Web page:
For marginalized writers (newcomers or niche market authors), the traditional publishing is a risky game. You may begin to break in professionally, with small printruns from a small publisher, only to find that corporate mergers close your publisher down or curtail their list. This is a very common scenario. All at once, after ten or twenty years dealing with a "proper publisher," you’re starting over, even though you have several or many published books to your credit. You can find it difficult or impossible to find another publisher, and after years of trying you'll reach the same point as the new writer who never found a publisher at all: "I can publish it myself and sell copies on the Internet. Why can't I do that?"

It's most important not to confuse self-publishing with self-marketing, or to confuse either of these with Vanity publishing. Vanity publishing can be a recipe for disaster ... self-publishing can open the door to fantastic success -- and we're about to look at the ocean of difference between all three of these types of publishing.

As someone once said, there is no better revenge than success!

The whole endeavour begins with information. If you're on this post, we assume you’ve already climbed several learning curves to get here:

  • you’ve made yourself into a good, solid writer;
  • you’re a good copy editor, too: your work is ready to go, and you know it;
  • you’ve computerized yourself and your workspace;
  • you've bought, and mastered, the DTP software...

In fact, you’ve arrived at the very last step in a thousand-mile journey. The only problem left is, this step is as wide as a river ... and you’re searching for a bridge. On one side is yourself, with a book (or more likely a pile of books, since you've spent the last 3 - 7 years trying to get a decent agent who will actually represent you instead of wasting your time and sending you bills), and the ambition to turn the damned books into earners.

On the other side of the river is The Reading, Buying Public. You need to connect the dots. These books need to find their way into the hands of those readers, and the Internet is the way to make it happen. But, damned if you can make the dots connect up. You're hunting for that bridge to bring it all together.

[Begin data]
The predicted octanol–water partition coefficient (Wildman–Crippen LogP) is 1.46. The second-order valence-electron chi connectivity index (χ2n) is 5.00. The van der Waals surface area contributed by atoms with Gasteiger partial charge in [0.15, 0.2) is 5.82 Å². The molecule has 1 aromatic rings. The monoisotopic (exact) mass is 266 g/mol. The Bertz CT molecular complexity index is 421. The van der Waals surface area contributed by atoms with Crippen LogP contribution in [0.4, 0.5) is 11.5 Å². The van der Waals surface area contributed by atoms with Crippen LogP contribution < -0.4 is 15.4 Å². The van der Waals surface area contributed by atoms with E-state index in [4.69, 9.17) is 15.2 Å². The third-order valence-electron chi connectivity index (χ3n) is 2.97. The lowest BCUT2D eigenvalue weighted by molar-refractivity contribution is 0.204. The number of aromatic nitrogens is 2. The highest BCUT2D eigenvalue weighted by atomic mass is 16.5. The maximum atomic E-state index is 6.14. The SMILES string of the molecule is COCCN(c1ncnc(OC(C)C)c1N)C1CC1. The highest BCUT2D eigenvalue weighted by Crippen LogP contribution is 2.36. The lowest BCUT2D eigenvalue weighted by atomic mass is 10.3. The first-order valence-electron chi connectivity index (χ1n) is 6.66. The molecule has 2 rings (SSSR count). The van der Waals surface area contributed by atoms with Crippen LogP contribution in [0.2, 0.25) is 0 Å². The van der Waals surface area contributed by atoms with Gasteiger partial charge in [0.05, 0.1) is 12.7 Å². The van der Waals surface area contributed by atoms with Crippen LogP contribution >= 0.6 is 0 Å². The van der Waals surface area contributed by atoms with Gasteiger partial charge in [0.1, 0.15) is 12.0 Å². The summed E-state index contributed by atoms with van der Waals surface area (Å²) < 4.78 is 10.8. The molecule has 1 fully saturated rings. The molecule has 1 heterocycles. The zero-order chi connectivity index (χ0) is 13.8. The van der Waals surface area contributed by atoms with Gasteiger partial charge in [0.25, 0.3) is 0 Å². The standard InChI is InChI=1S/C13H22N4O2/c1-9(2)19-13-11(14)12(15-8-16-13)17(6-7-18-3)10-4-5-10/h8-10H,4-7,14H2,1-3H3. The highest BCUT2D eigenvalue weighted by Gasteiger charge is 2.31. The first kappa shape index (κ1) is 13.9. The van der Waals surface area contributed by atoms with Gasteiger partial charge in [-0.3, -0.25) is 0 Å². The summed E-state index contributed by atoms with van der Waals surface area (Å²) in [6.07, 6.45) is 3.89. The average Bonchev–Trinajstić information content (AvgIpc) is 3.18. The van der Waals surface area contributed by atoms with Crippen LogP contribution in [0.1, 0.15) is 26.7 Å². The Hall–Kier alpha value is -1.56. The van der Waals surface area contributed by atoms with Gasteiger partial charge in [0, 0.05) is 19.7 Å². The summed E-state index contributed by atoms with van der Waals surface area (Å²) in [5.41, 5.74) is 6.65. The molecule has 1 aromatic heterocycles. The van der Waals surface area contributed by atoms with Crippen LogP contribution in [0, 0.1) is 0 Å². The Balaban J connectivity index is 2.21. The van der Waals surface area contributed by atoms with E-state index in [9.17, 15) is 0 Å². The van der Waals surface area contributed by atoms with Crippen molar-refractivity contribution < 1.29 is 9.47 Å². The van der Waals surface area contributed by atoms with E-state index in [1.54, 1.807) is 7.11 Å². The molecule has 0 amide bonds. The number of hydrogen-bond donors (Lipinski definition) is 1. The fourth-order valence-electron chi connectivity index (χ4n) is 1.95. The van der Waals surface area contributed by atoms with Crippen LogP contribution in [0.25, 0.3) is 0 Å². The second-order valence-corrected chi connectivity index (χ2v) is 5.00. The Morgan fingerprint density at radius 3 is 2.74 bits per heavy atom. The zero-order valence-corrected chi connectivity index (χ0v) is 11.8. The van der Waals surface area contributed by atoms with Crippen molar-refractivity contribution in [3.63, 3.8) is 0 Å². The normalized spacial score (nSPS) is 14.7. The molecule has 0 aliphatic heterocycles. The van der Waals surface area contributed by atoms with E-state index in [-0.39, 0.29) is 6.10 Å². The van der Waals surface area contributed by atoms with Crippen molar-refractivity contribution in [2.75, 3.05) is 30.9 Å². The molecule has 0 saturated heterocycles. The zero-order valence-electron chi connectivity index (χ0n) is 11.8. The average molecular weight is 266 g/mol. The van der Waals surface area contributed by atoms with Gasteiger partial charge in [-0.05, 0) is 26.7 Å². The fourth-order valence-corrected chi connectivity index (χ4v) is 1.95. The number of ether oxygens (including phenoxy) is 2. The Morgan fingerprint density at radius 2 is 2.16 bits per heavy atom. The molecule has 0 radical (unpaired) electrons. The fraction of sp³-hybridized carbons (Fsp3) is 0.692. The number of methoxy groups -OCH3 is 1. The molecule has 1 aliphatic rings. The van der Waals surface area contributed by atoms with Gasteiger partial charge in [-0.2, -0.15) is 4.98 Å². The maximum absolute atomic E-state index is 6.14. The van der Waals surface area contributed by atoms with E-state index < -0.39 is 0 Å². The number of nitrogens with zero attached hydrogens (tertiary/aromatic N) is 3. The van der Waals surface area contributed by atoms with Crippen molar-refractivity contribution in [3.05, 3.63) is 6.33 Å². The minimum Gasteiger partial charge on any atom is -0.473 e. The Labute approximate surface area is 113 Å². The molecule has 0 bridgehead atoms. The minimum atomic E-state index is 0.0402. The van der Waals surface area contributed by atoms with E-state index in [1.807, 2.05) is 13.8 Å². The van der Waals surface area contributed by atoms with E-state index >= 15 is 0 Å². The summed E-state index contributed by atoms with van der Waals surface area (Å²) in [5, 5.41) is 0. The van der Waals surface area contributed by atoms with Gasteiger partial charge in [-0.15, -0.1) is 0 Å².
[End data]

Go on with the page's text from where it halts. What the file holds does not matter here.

This bridge is made of several components, and by far the most important is information. You already have the faith in your gift and your work, or you wouldn’t be reading this. The financial costs of pre-press and printing won't be so high that some useful elbow-space on your Visa or MasterCard won’t cover them. A few hundred dollars, max. Maybe less.

In fact, the intention of this series of posts is to cut those costs down to size and get the manuscript to morph itself into a book, the way a caterpillar becomes a butterfly ... and then to get the book out there in front of readers. The decision -- to buy or not to buy? -- will be made not by an editor, publisher, or the buyer for bookstore chain. In the new marketplace there's just YOU and the READERS. You find them, you impress the hell out of them, and they'll happily give you $10 for the fun of reading your book.

After the sale, you must give them their ten bucks' worth. It better be a good book, because to make a living at this, you need what marketers call returning customers. You need to build a client base of readers who loved your first book and are dying for your next one. So it behooves you to double-check everything, make sure you're as good as you think you are, before you slap a cover on this novel and go to market.

Information is the key, and the most crucial component of this bridge. With information, you can bring self-publishing within your reach, physically and financially.

This series of posts is not about the marketing aspect! We're going to call this "Metamorphosis: From Manuscript to Book." When the printing process is finished, you’ll have something to go out there and sell -- this is the goal of this series. Marketing is a whole 'nother subject: you sell copies, make back your investment start to see a profit. That's a vast subject in itself, and we'll tackle it separately.

Marketing-wise, at this point we assume you’ve done your research, you know your markets. You are sure the sales are out there, if only you can figure out how to get the project off the ground. You're confident of your work: you're good enough to publish professionally, and have been good enough for some time now. It's killing you, not being able to find a decent agent or a publisher.

Time to fly solo. Your thousand-mile journey is about to end. Be on the mailing list or subscribe via RSS! And now --

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Self publishing: why would you do it -- and how?!